Chad Simmons

Alabama offers freshman defensive end and Nigerian native Ani Izuchukwu

The lone freshman to add an Alabama offer during its massive prospect camp last week was Ani Izuchukwu, a Nigerian native new to America and football itself.

Alabama hosted a massive prospect camp last week in Tuscaloosa which spurred a hot recruiting period for the program, snagging five commitments in the last week in the rising-senior class.

But many promising underclassmen turned heads in town, too, including the lone class of 2019 prospect to pick up a scholarship offer during the action -- Ani Izuchukwu.

The Nigerian native has been playing football less than a year but his raw talent and 6-foot-4, 215-pound frame has resulted in scholarship offers by the bundle but even he knows the scale of what adding an Alabama offer means.

“I was told I have been offered by one of the Alabama coach when I finish talking to coach [Nick] Saban,” he said. “He told me, ‘nice work’ and I should keep working hard, never stop grinding and also in education.

“I’m so happy for this offer and it motivate me to keep working hard because to be a freshman getting (an) Alabama offer is not easy.”

Izuchukwu not only impressed Saban and company physically during the workouts, but in between the ears as well.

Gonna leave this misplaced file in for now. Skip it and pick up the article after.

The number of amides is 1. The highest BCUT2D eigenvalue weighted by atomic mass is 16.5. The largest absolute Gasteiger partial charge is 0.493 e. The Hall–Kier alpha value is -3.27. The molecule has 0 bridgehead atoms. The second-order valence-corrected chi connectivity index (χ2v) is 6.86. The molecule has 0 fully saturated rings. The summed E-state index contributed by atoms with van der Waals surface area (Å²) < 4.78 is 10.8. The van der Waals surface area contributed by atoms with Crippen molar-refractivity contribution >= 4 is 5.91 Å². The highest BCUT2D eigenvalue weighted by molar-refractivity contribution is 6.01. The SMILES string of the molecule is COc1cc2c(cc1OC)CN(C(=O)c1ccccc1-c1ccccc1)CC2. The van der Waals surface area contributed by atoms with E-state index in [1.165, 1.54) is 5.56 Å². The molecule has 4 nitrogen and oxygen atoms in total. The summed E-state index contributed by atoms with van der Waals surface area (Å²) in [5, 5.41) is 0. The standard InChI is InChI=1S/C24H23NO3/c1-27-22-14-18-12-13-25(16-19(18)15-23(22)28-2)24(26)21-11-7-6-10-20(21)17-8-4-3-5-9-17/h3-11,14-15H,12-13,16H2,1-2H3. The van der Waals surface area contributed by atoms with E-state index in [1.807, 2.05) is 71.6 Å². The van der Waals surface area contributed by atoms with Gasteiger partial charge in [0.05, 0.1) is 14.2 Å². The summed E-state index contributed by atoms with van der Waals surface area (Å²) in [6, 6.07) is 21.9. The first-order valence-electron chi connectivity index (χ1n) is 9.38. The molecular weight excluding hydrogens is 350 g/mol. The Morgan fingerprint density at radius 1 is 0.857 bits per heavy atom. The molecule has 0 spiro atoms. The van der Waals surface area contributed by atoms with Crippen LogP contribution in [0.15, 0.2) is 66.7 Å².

“They told me I have that mindset of learning things quick, that I should keep working hard,” he said. “(I) Been playing football for nine to 10 months now, I really thank God for everything.

“Because it’s not easy to have Alabama offer as a freshman.”

The camp stop was the initial Alabama visit for the rising-sophomore defensive end who is prepping at Nashville (Tenn.) Davidson Academy.

“It was awesome,” Izuchukwu said of the campus. “I loved it, hoping to come over soon for more camps.”

One of the top class of 2019 names to know at this early juncture, the recruiting process is one of the things further down the pecking order for the intriguing prospect. While more and more offers will be on the table, learning the game of football and how to handle being an American high school student will have to come well before making a college decision.

That’s the plan, anyway.

“Nothing much,” Izuchukwu said of what’s next. “But get to know the game and what (I’m) doing whenever I’m on the pitch (field) to play and also work hard on my education, too.”

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